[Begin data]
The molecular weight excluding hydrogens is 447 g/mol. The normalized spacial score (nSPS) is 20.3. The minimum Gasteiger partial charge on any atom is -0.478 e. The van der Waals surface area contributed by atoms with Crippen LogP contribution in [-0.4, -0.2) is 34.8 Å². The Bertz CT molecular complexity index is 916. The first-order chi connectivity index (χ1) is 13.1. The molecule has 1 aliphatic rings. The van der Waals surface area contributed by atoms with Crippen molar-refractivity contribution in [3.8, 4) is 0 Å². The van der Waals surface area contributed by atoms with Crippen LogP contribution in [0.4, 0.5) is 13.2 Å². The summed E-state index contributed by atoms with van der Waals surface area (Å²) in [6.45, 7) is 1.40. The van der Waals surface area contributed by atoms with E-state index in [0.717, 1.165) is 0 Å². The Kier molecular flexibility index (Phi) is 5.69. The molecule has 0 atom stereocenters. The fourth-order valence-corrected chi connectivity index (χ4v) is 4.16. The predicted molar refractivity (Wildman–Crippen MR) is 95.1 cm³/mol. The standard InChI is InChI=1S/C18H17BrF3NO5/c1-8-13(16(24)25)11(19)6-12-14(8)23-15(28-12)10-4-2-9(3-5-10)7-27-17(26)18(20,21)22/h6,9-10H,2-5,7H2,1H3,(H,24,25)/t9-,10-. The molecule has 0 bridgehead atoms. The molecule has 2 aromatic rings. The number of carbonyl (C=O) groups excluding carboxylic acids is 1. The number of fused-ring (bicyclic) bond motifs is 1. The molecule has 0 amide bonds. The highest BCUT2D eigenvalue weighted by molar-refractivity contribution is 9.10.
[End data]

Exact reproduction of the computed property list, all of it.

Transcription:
The molecular weight excluding hydrogens is 447 g/mol. The normalized spacial score (nSPS) is 20.3. The minimum Gasteiger partial charge on any atom is -0.478 e. The van der Waals surface area contributed by atoms with Crippen LogP contribution in [-0.4, -0.2) is 34.8 Å². The Bertz CT molecular complexity index is 916. The first-order chi connectivity index (χ1) is 13.1. The molecule has 1 aliphatic rings. The van der Waals surface area contributed by atoms with Crippen molar-refractivity contribution in [3.8, 4) is 0 Å². The van der Waals surface area contributed by atoms with Crippen LogP contribution in [0.4, 0.5) is 13.2 Å². The summed E-state index contributed by atoms with van der Waals surface area (Å²) in [6.45, 7) is 1.40. The van der Waals surface area contributed by atoms with E-state index in [0.717, 1.165) is 0 Å². The Kier molecular flexibility index (Phi) is 5.69. The molecule has 0 atom stereocenters. The fourth-order valence-corrected chi connectivity index (χ4v) is 4.16. The predicted molar refractivity (Wildman–Crippen MR) is 95.1 cm³/mol. The standard InChI is InChI=1S/C18H17BrF3NO5/c1-8-13(16(24)25)11(19)6-12-14(8)23-15(28-12)10-4-2-9(3-5-10)7-27-17(26)18(20,21)22/h6,9-10H,2-5,7H2,1H3,(H,24,25)/t9-,10-. The molecule has 0 bridgehead atoms. The molecule has 2 aromatic rings. The number of carbonyl (C=O) groups excluding carboxylic acids is 1. The number of fused-ring (bicyclic) bond motifs is 1. The molecule has 0 amide bonds. The highest BCUT2D eigenvalue weighted by molar-refractivity contribution is 9.10.